The multiformat video codec 24 includes an internal compression processor with the compression processor's compression algorithm being based on the bi-orthogonal (7,9) wavelet transform of Ingrad Daubechies. The compression processor's compression algorithm implements field independent sub-band coding. Sub-band coders transform two-dimensional spatial video data into spatial frequency filtered sub-bands. The quantization and entropy encoding processes provide the codec's data compression. Decoding of compressed video data follows the exact path as encoding but in reverse order.
Although FIG. 1A and 1C depict a digital signal processor (DSP) 42 as being connected to multiformat video codec 24 there is no need for a digital signal processor when codec 24 operates as a decoder. When codec 24 operates as an encoder, digital signal processor 42 adjust the compression ratio for codec 24 while multiformat video codec 24 is compressing video data. For complex video images the compression ratio generally requires constant adjustment. Digital signal processor 42 monitors the quantity or amount of compressed 32 bit words provided by codec 24 during each field of video data.
However, when codec 24 operates as a decoder, there is no need to calculate bin widths because the bin width, that is compression ratio, is stored in the compressed image during encoding. It should be noted that a compression ratio of about 80 to 1 may be used to maintain a quality image.
Multiformat video codec 24 is a Model ADV601 multiformat video codec commercially available from Analog Devices of Norwood, Mass. Codec 24 comprises nine basic functional blocks with four of these blocks being interface blocks and five of the blocks being internal processing blocks. The interface blocks include a Digital Video I/O Port, a Host I/O Port, an external DRAM manager, and a DSP serial I/O Port. The functional blocks include a Wavelet Kernel, an On-Chip Transform Buffer, an Adaptive Quantizer, a Run Length Coder, and a Huffman Coder.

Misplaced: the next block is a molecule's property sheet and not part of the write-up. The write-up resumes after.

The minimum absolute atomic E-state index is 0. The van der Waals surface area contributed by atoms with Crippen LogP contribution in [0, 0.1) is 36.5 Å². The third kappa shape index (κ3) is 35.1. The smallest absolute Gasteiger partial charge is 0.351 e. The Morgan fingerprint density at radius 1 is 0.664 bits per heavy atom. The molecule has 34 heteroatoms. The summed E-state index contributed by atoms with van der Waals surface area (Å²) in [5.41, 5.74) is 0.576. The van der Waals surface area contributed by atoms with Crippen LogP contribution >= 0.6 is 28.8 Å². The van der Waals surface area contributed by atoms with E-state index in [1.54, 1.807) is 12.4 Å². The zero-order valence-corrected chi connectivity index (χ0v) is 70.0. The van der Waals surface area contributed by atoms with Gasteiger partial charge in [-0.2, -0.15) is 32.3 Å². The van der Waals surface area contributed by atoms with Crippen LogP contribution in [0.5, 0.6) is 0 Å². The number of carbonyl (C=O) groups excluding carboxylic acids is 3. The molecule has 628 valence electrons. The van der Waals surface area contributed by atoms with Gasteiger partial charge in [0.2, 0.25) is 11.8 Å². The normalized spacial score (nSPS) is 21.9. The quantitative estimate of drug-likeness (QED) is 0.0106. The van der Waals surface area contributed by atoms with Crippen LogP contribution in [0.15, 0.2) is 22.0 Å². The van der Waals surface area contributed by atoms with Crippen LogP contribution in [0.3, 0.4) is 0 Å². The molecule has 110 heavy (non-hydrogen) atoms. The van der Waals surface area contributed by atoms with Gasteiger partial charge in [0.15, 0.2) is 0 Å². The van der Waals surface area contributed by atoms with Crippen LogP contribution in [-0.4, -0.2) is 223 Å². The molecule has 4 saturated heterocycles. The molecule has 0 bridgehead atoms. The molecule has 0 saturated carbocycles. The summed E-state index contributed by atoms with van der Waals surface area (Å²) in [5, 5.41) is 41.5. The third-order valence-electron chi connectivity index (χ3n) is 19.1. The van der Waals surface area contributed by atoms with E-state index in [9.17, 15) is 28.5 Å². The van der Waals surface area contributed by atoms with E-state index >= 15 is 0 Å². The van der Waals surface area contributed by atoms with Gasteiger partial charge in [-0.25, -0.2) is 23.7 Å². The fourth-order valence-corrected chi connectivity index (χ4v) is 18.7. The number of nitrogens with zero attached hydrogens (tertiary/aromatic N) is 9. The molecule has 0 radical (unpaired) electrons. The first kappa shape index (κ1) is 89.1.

The Digital Video I/O Port provides a real-time uncompressed video interface to support a broad range of component digital video formats, including “D1”. The Host I/O Port carry control, status, and compressed video to and from the host processor. A 512 position by 32-bit FIFO buffers the compressed video stream between the host processor and the Huffman Coder.
The DRAM Manager performs all tasks related to writing, reading, and refreshing the external DRAM. The external host buffer DRAM is used for reordering and buffering quantizer input and output values.
The Serial Port supports, during encode only, communication of wavelet statistics between the Wavelet Kernel and the Digital Signal Processor and quantizer control information between the Digital Signal Processor and the Quantizer. The user programmed compression ratio is also sent from the codec host interface to the Digital Signal Processor automatically.
The Wavelet Kernel gathers statistics on a per field basis and includes a block of filters, the interpolators, and decimators. The Wavelet Kernel calculates forward and backward bi-orthogonal, two-dimensional, separable wavelet transforms on horizontally scanned video data. The Wavelet Kernel uses the Transform Buffer when performing wavelet transforms calculated on an entire image's data to eliminate a need for extremely fast external memories. The resultant filtered image is made up of components of the original image and is identified as a modified Mallat Tree which includes Mallat the blocks of video data.
The On-chip Transform Buffer provides an internal set of SRAM for use by the wavelet transform kernel. The On-chip Transform Buffer provides enough delay line storage to support calculation of separable two dimensional wavelet transforms for horizontally scanned images.